I modeled this recipe after a similar experiment with broccoli. Traditional pesto is usually too hot (from all the basil) and too garlicky for me. So I swapped half the amount of basil for a whole head of steamed broccoli. The result was an amazingly creamy and light (and more nutritious) version of pesto.

I think you will like the kale version too. Because kale is more of a bitter green than broccoli, I would recommend adding the juice of a lemon to brighten it up a bit — but it’s not necessary. You could use this in a pasta dish, or as a marinade/rub for fish and chicken. It’s really delicious.

The following yields 4 cups of kale pesto. There was so much of it, I had to package them up and freeze them for later use.


1 armful of kale, approximately 8 bunches if store bought.
1 really big bunch of basil
8 thumb-size cloves of garlic
1 cup of pine nuts (or walnuts)
1 cup grated parmesan (I used pecorino romano)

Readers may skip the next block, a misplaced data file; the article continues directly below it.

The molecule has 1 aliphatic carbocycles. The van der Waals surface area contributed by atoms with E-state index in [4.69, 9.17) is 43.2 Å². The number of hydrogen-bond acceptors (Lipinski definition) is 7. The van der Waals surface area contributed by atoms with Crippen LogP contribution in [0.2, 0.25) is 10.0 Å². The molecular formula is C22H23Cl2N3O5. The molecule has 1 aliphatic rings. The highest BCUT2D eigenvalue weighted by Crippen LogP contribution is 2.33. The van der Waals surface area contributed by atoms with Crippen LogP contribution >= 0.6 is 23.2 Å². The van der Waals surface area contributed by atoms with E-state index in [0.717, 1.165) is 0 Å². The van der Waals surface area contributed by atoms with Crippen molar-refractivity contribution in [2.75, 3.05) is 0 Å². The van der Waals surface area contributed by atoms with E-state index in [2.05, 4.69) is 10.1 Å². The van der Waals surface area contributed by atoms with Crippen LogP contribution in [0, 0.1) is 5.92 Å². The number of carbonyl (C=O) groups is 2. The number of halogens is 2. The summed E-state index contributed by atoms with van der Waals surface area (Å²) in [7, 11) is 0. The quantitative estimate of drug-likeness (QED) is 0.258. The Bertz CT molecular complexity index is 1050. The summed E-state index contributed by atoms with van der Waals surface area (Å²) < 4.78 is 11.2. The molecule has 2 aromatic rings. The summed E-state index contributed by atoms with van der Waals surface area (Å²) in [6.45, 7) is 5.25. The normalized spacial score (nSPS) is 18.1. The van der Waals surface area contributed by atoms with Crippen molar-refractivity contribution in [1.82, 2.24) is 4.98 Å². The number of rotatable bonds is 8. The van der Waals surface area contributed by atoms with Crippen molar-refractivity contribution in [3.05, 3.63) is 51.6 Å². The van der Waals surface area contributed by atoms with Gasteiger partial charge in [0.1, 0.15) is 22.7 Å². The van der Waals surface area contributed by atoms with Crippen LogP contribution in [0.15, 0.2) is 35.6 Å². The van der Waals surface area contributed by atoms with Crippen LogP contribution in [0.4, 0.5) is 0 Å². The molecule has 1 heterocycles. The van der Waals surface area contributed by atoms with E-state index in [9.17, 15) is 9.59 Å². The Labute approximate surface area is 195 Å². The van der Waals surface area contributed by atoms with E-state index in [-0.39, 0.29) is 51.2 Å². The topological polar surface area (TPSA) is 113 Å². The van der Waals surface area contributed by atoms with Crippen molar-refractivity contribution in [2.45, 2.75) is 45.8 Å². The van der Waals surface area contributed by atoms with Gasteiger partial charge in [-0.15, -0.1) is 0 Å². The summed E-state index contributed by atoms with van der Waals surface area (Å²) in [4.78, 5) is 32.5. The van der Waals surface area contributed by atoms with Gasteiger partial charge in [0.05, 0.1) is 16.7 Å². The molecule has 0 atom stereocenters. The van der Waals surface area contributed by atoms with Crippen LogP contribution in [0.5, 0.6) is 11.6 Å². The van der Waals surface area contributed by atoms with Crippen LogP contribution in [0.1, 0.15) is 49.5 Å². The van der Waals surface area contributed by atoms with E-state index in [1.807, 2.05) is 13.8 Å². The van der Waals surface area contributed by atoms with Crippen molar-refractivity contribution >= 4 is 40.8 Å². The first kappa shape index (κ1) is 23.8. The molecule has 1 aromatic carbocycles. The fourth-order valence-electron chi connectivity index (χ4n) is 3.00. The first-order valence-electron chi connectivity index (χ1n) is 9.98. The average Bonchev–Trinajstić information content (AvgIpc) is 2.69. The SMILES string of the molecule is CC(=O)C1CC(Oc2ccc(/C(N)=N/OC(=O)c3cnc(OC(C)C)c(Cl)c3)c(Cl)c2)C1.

1/2 C. olive oil (this is about half the recommended)
1 lemon (juice)

Since I used pecorino romano, I did not add any salt, because it’s a saltier hard cheese. If you use parmessan, you might want to add a pinch.

Remove the stem (rib?) from kale and steam-cook them until soft. Remove stem from basil. Throw everything together in a food processor. Pulse and process for a couple of minutes until well blended. (Unless you have a really big food processor, I would recommend doing this in a couple of batches.)

Marinated artichokes

In a recent Costco trip with Mom, I bought one these gigantic jars of marinated artichokes.

As much as I love them in pasta or on pizza, there’s only so much you can eat.